When we are caring for a loved one with a chronic or life-threatening illness, we are not only grieving their loss of health or abilities, or their impending demise, but also often subconsciously, grieve our own possible loss of health, and leaving loved ones behind. Triggers from childhood, with our loved one whom we are caring for, or with another person come up. Our other family dynamics, our own fears, and doubts about possible future scenarios can come crashing down, often clouding our judgments, making us lose sight of what really matters to the person we are trying to help. The feeling of not doing or being enough to everyone around us, of not wanting to give up on our loved one, of wanting to control every aspect of the situation, and guilt around unresolved issues rise up like hot coal under our feet.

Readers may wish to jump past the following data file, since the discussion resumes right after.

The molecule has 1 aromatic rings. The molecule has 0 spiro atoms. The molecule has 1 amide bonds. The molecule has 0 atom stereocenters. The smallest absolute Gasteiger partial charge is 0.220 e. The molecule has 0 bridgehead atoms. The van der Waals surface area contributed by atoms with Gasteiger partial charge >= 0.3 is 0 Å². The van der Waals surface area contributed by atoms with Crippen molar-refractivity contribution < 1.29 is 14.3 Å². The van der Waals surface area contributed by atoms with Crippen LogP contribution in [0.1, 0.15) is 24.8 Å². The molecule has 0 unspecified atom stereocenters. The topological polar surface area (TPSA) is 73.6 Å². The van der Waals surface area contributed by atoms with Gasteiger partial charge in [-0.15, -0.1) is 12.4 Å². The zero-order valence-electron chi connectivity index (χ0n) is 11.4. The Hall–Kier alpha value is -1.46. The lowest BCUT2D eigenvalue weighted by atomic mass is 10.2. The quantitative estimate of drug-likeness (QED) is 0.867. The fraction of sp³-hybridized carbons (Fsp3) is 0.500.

That is why as hard as it may be, finding a way to communicate long before an illness, if possible, or learning to be open and vulnerable about how each party feels and wishes for themselves, and honoring the wishes of those who have expressed them, rather than our own wishes for them is a crucial part of anticipatory grief process. It starts with intent and awareness.